Unilever (NYSE:UL) on Thursday posted surprisingly strong third-quarter earnings results that sent the stock up in the market's initial reaction. The company's growth pace accelerated thanks to solid volume gains across the portfolio and management is now confident that the consumer goods giant will hit the high end of its 2% to 4% full-year sales growth target.
Yet Unilever also warned that the global economy remains sluggish, meaning investors shouldn't expect sharply higher sales in the near future.
Sluggish isn't the word you'd use to describe the just-posted quarterly results, though. Unilever's organic growth was a scorching 5.7% over the last three months, or more than twice the pace it had set during the first half of the year. Better yet, that improvement came from a healthy mix of volume and pricing gains: Volume rose by 4.1% as prices ticked higher by 1.5%. "The strong delivery in the third quarter shows that our focus to build our company for the long term is paying off," CEO Paul Polman said in a press release.
Global rival Procter & Gamble (NYSE:PG), by comparison, managed zero organic growth at its last quarterly showing as volume slipped in four of its five divisions. P&G's latest forecast calls for flat growth again in the upcoming fiscal year -- even as Unilever expects to post as much as a hefty 4% gain in 2015.
The standout performer for Unilever this past quarter was its refreshments business, which managed to grow by 8.5%. That division benefited from a warmer summer season that boosted sales of premium ice cream brands such as Ben & Jerry's and Magnum.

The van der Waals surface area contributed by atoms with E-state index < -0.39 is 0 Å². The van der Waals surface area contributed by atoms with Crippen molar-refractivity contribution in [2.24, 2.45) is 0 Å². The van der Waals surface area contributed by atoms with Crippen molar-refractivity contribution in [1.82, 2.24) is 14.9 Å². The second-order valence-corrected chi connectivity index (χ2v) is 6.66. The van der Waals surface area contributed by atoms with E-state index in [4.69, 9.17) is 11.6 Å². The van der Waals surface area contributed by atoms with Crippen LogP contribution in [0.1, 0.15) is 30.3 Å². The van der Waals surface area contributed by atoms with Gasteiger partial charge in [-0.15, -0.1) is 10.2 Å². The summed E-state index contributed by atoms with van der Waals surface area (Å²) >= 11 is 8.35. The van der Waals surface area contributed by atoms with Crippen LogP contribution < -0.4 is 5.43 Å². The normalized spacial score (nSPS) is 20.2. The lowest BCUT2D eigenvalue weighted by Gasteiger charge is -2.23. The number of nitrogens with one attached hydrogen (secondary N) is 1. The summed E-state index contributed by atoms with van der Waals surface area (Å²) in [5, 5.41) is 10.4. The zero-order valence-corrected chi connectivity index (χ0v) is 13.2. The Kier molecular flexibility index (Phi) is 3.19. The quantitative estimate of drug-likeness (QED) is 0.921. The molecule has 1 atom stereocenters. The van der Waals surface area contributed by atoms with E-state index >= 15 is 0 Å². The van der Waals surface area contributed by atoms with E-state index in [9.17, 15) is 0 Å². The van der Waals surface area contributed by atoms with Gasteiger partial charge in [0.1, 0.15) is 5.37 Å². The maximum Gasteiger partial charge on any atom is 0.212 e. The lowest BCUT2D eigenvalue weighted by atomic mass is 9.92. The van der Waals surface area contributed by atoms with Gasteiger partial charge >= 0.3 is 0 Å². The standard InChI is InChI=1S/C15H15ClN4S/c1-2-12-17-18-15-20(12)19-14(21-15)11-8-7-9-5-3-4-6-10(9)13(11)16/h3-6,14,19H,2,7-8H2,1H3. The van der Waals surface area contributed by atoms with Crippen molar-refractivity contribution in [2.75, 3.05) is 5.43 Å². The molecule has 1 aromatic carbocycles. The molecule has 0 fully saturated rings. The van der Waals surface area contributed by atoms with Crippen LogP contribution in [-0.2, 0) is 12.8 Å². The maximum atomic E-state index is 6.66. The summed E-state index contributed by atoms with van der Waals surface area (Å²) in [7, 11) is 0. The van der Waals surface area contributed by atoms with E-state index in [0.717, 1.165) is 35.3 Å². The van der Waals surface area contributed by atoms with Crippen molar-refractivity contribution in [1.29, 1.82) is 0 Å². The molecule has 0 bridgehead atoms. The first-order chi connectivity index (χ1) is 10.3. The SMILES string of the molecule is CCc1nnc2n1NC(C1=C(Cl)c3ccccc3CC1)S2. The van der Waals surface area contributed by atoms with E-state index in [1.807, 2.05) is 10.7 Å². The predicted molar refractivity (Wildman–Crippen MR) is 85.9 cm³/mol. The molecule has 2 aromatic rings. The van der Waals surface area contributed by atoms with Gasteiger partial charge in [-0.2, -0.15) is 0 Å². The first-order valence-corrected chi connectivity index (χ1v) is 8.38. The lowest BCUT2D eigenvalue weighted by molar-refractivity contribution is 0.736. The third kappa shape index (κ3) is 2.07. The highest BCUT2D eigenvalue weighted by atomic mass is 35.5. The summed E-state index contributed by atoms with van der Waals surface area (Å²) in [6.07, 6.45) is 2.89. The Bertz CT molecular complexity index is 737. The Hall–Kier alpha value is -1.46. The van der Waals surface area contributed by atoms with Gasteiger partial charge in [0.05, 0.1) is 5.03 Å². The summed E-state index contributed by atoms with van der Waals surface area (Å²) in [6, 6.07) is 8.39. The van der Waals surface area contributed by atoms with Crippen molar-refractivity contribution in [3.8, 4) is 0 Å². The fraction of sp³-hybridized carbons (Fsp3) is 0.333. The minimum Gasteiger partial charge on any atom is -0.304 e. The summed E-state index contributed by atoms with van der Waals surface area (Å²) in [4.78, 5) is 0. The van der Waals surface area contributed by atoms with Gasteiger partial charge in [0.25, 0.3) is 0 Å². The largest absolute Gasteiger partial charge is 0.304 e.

Yet the company can't count on one-off events like unusually good weather to keep powering growth. In fact, management said that the ice cream boost, along with higher prices in Latin America and an easy comparison with prior-year sales in China, combined to lift results above its long-term expected growth pace. After accounting for those special situations, the broader economic picture remains weak. "We continue to see soft global markets with no immediate sign of getting help from an improving global economy," Polman said.
That softness is likely the main reason why Unilever left its 2015 growth guidance unchanged at a range of between 2% to 4% -- even after this quarter's much stronger result. Still, investors may be pleased that the company is performing at least slightly better than management had anticipated, since executives now expect to hit the upper end of that range. And there's no question that Unilever is gaining market share as it is outgrowing rivals like P&G by a significant margin.
Even as it waits for help that may eventually come from an uptick in global demand, Unilever is focused on improving the things over which it has control. For now, that means maximizing profitability through pushing higher-margin products while enacting cost cuts.
It also means working to boost cash flow by efficiently handling inventory across its developed and developing markets. Management has forecast "steady" improvement in both cash flow and operating margin this year. That financial gain, plus the expected operating result of a market-beating 4% sales improvement, had investors bidding up shares of the consumer goods giant.